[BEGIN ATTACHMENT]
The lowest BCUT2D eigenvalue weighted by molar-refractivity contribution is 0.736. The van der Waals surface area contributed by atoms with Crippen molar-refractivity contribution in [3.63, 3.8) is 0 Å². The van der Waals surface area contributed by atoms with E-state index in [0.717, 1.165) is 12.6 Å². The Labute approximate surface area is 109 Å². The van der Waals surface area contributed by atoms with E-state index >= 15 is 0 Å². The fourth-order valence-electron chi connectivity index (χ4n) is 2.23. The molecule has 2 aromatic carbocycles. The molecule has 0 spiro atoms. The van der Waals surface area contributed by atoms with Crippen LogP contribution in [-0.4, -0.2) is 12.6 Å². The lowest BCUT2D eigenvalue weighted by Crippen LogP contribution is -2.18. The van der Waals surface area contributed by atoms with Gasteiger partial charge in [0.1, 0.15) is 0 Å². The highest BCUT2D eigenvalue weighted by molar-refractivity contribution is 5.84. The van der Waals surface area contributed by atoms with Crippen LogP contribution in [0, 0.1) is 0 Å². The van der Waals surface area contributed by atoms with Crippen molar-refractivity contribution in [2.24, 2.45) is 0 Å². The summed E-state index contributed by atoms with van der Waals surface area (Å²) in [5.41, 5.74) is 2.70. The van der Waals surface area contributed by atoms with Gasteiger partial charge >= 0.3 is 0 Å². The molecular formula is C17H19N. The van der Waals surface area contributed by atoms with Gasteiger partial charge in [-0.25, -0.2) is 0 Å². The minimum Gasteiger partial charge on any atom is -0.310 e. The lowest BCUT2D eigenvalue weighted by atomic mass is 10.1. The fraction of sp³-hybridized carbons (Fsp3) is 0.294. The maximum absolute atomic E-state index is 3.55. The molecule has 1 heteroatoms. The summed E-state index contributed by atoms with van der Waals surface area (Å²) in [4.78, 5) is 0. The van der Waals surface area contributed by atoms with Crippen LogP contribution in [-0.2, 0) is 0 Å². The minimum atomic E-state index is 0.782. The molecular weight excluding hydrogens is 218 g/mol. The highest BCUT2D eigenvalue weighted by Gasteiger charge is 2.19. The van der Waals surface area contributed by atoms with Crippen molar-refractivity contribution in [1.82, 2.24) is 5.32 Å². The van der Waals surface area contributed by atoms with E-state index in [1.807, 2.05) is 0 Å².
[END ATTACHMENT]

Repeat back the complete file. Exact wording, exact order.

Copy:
The lowest BCUT2D eigenvalue weighted by molar-refractivity contribution is 0.736. The van der Waals surface area contributed by atoms with Crippen molar-refractivity contribution in [3.63, 3.8) is 0 Å². The van der Waals surface area contributed by atoms with E-state index in [0.717, 1.165) is 12.6 Å². The Labute approximate surface area is 109 Å². The van der Waals surface area contributed by atoms with E-state index >= 15 is 0 Å². The fourth-order valence-electron chi connectivity index (χ4n) is 2.23. The molecule has 2 aromatic carbocycles. The molecule has 0 spiro atoms. The van der Waals surface area contributed by atoms with Crippen LogP contribution in [-0.4, -0.2) is 12.6 Å². The lowest BCUT2D eigenvalue weighted by Crippen LogP contribution is -2.18. The van der Waals surface area contributed by atoms with Gasteiger partial charge in [0.1, 0.15) is 0 Å². The highest BCUT2D eigenvalue weighted by molar-refractivity contribution is 5.84. The van der Waals surface area contributed by atoms with Crippen LogP contribution in [0, 0.1) is 0 Å². The van der Waals surface area contributed by atoms with Crippen molar-refractivity contribution in [2.24, 2.45) is 0 Å². The summed E-state index contributed by atoms with van der Waals surface area (Å²) in [5.41, 5.74) is 2.70. The van der Waals surface area contributed by atoms with Gasteiger partial charge >= 0.3 is 0 Å². The molecular formula is C17H19N. The van der Waals surface area contributed by atoms with Gasteiger partial charge in [-0.25, -0.2) is 0 Å². The minimum Gasteiger partial charge on any atom is -0.310 e. The lowest BCUT2D eigenvalue weighted by atomic mass is 10.1. The fraction of sp³-hybridized carbons (Fsp3) is 0.294. The maximum absolute atomic E-state index is 3.55. The molecule has 1 heteroatoms. The summed E-state index contributed by atoms with van der Waals surface area (Å²) in [4.78, 5) is 0. The van der Waals surface area contributed by atoms with Crippen LogP contribution in [-0.2, 0) is 0 Å². The minimum atomic E-state index is 0.782. The molecular weight excluding hydrogens is 218 g/mol. The highest BCUT2D eigenvalue weighted by Gasteiger charge is 2.19. The van der Waals surface area contributed by atoms with Crippen molar-refractivity contribution in [1.82, 2.24) is 5.32 Å². The van der Waals surface area contributed by atoms with E-state index in [1.807, 2.05) is 0 Å².